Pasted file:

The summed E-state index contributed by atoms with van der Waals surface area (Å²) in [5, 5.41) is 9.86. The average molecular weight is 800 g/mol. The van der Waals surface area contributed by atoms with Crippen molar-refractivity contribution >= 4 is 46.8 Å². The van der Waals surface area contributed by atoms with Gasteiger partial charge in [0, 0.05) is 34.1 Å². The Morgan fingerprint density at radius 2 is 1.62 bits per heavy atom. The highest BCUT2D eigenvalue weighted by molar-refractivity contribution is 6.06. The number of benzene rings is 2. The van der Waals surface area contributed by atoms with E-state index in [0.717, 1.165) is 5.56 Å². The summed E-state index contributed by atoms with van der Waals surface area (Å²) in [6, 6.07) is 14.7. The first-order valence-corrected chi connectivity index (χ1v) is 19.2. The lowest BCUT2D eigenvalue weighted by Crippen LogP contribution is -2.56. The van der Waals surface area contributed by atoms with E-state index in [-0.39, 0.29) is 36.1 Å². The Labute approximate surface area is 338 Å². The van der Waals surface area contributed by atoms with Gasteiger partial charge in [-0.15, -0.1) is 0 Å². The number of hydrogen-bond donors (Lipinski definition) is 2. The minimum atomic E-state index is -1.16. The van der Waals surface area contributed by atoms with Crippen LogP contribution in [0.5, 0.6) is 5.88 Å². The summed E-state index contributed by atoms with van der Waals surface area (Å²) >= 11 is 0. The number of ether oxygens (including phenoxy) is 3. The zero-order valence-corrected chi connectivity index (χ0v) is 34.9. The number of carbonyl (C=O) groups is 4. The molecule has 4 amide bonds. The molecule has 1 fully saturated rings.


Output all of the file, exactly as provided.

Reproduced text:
The summed E-state index contributed by atoms with van der Waals surface area (Å²) in [5, 5.41) is 9.86. The average molecular weight is 800 g/mol. The van der Waals surface area contributed by atoms with Crippen molar-refractivity contribution >= 4 is 46.8 Å². The van der Waals surface area contributed by atoms with Gasteiger partial charge in [0, 0.05) is 34.1 Å². The Morgan fingerprint density at radius 2 is 1.62 bits per heavy atom. The highest BCUT2D eigenvalue weighted by molar-refractivity contribution is 6.06. The number of benzene rings is 2. The van der Waals surface area contributed by atoms with E-state index in [0.717, 1.165) is 5.56 Å². The summed E-state index contributed by atoms with van der Waals surface area (Å²) in [6, 6.07) is 14.7. The first-order valence-corrected chi connectivity index (χ1v) is 19.2. The lowest BCUT2D eigenvalue weighted by Crippen LogP contribution is -2.56. The van der Waals surface area contributed by atoms with E-state index in [-0.39, 0.29) is 36.1 Å². The Labute approximate surface area is 338 Å². The van der Waals surface area contributed by atoms with Gasteiger partial charge in [-0.15, -0.1) is 0 Å². The number of hydrogen-bond donors (Lipinski definition) is 2. The minimum atomic E-state index is -1.16. The van der Waals surface area contributed by atoms with Crippen LogP contribution in [0.5, 0.6) is 5.88 Å². The summed E-state index contributed by atoms with van der Waals surface area (Å²) >= 11 is 0. The number of ether oxygens (including phenoxy) is 3. The zero-order valence-corrected chi connectivity index (χ0v) is 34.9. The number of carbonyl (C=O) groups is 4. The molecule has 4 amide bonds. The molecule has 1 fully saturated rings.